Disable fw logging of DHCP broadcast



  • Hey all,

    I've tried searching the forums a bit, but still can't find a solution to this annoyance.

    The problem is the firewall is blocking private networks (10/8…) on the WAN port as it should, but the firewall logs are being flooded with my ISP's DHCP broadcasts like this:

    Last 50 firewall log entries:
      If   Source               Destination       Proto
    WAN 10.152.36.1:67 255.255.255.255:68 UDP
    WAN 10.152.36.1:67 255.255.255.255:68 UDP
    ... and so on

    I've tried creating a new rule to block this specific IP address and did not enabled logging, but it still appears on the log. Any ideas how to stop logging these entires??



  • Setup an Alias for the following Networks and name it something easy like "Private Networks"

    10.0.0.0/8, 172.16.0.0/12, 192.168.0.0/16, 127.0.0.0/8

    Now create a Firewall rule on the WAN interface which blocks the above Alias

    Go to Interfaces/WAN in the web gui and uncheck "Block private networks"

    This essentially does everything the checkbox does without the logging.  You could enable logging in the above rule you created and then add another block rule on top of it using the 255.255.255.255 address as the Destination address with Port 68.  This way only the broadcasts are no longer logged but you will still be notified when other private addresses are hitting your pfsense box.

    ![Picture 1.png](/public/imported_attachments/1/Picture 1.png)
    ![Picture 1.png_thumb](/public/imported_attachments/1/Picture 1.png_thumb)
    ![Picture 2.png](/public/imported_attachments/1/Picture 2.png)
    ![Picture 2.png_thumb](/public/imported_attachments/1/Picture 2.png_thumb)



  • That did it! Thank you.



  • Thank you onhel! I had been meaning to give this a shot for a while but wasn't too sure. Anyway, just followed your advice and now all that rouge DHCP broadcast noise I had been getting from my ISP's subnet is now history (at least as far as my logs are concerned)!

    Just 1 question… you mentioned that creating a replacement rule for the built-in deny (private addresses) rule "essentially does everything the checkbox does". Hate to ask a dumb question but do you happen to know what (if anything) a correctly configured replacement rule can't do if filling in for the system deny rule? Just curious because it appears it's working exactly the same except now I can actually add rules above it which you already know was impossible with the system rule checkboxed.

    Thanks again!



  • Your Welcome  ;D

    As far as a I know, there should be no functionality difference between the manual rule and the system check box.



  • Thanks for this also!



  • Thanks as well!



  • I want to get rid of a lot of log noise and it looks like this:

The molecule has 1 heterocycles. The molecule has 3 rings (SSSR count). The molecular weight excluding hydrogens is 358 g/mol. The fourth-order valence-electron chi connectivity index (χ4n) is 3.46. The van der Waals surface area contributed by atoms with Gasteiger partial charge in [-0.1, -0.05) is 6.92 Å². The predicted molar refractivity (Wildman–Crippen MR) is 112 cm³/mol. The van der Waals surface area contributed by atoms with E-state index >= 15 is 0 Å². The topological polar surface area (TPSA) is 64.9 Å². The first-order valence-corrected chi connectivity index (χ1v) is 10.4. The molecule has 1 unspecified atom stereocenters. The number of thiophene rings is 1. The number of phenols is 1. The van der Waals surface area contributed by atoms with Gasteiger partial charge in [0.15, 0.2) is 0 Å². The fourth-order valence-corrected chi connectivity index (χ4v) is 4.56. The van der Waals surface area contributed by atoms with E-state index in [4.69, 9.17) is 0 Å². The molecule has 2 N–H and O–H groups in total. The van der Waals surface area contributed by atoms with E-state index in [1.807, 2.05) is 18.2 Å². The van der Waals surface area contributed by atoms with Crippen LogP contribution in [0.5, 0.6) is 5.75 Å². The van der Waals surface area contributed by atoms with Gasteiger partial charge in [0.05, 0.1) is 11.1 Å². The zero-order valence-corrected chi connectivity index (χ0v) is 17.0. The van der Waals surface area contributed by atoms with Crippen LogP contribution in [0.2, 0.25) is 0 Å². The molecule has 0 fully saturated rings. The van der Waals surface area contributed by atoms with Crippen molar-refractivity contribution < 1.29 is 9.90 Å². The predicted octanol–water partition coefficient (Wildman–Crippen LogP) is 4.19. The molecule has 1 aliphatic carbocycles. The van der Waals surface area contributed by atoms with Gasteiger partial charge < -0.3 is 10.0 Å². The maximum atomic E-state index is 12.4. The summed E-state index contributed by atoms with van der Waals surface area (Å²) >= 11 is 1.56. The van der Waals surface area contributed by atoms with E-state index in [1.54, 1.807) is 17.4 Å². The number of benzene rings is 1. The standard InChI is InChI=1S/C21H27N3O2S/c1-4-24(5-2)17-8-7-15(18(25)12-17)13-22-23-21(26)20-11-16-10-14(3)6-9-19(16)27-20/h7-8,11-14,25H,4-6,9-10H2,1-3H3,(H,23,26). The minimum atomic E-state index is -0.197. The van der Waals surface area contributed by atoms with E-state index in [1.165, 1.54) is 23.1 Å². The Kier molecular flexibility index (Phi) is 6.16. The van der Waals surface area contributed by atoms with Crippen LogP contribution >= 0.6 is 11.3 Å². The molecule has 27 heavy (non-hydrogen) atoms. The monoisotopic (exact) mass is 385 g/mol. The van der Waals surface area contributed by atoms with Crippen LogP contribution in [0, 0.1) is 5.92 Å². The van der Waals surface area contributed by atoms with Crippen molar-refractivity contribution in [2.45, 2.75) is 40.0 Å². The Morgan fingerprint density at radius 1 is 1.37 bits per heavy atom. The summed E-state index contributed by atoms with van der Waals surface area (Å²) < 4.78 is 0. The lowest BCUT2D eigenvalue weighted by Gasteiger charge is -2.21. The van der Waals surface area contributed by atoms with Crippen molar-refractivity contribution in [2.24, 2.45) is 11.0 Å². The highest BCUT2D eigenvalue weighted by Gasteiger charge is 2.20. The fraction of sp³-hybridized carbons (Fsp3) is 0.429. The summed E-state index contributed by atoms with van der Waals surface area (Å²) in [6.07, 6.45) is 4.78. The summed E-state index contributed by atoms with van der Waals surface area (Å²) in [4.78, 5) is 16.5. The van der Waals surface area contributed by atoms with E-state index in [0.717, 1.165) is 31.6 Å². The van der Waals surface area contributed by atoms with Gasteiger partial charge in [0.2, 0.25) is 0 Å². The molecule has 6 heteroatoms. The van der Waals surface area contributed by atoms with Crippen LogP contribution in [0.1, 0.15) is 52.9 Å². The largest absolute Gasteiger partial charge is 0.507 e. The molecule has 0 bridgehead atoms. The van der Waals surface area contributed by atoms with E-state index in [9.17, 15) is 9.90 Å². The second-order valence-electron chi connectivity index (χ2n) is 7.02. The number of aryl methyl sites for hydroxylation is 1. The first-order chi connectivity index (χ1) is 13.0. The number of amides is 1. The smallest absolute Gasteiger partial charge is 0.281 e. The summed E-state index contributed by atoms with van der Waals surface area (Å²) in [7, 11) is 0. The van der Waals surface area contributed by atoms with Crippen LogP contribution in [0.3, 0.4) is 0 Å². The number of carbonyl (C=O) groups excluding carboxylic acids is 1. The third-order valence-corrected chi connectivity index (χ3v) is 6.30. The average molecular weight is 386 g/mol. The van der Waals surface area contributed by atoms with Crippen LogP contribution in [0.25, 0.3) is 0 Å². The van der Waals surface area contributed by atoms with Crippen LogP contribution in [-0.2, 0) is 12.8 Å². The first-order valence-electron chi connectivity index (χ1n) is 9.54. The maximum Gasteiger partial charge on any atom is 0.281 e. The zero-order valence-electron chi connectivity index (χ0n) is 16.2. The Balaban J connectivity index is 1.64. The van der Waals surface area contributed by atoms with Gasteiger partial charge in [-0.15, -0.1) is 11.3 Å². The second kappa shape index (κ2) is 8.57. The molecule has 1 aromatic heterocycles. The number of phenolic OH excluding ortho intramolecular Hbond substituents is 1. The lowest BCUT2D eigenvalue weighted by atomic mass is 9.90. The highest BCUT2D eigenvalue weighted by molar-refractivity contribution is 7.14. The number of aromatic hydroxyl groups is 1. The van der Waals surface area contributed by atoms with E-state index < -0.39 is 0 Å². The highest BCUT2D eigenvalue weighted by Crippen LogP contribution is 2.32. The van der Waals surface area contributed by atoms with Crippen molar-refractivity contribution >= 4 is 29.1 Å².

block Mar 14 18:11:15 WAN 0.0.0.0:68 255.255.255.255:67 UDP
    block Mar 14 18:11:15 WAN 0.0.0.0:68 255.255.255.255:67 UDP
    block Mar 14 18:11:10 WAN 0.0.0.0:68 255.255.255.255:67 UDP
    block Mar 14 18:11:10 WAN 0.0.0.0:68 255.255.255.255:67 UDP
    block Mar 14 18:11:06 WAN 0.0.0.0:68 255.255.255.255:67 UDP
    block Mar 14 18:11:06 WAN 0.0.0.0:68 255.255.255.255:67 UDP
    block Mar 14 18:11:02 WAN 0.0.0.0:68 255.255.255.255:67 UDP
    block Mar 14 18:11:02 WAN 0.0.0.0:68 255.255.255.255:67 UDP

    Thought this was an easy one when I first read this thread, but no…

    I have tried the suggestions mentioned in this thread but it is not working, and in my case the traffic is not coming from my ISP. (it's the customers DHCP broadcasts and we reside in an /21 subnet)



  • What you are seeing are the initial DHCP requests.
    Your rule should look something like this:

    block, UDP, source: any, sourceport: any, destination: any, destinationport: 67

    Also make sure that your block rule is the top most rule.



  • Not something like that, but more exactly like that! Thanx!

    Now it works  :)

    I tried all sorts of combinations with 0.0.0.0 and 255.255.255.255 as source and destination and vise versa as well as the ports 67/68.  ::)

    Summary:
    To stop these "WAN 0.0.0.0:68 255.255.255.255:67 UDP" messages from filling up my log files, I had to:

    1. Make a firewall block rule for WAN with the Private Network alias (as mentioned by onhel)
    2. Go to Interfaces/WAN in the web gui and uncheck "Block private networks" and "Block bogon networks" (This differ from the screenshot above)
    3. Create a top most rule on WAN: Block, UDP, source: any, sourceport: any, destination: any, destinationport: 67

    @GruensFroeschli:

    Your rule should look something like this:

    block, UDP, source: any, sourceport: any, destination: any, destinationport: 67

    Also make sure that your block rule is the top most rule.


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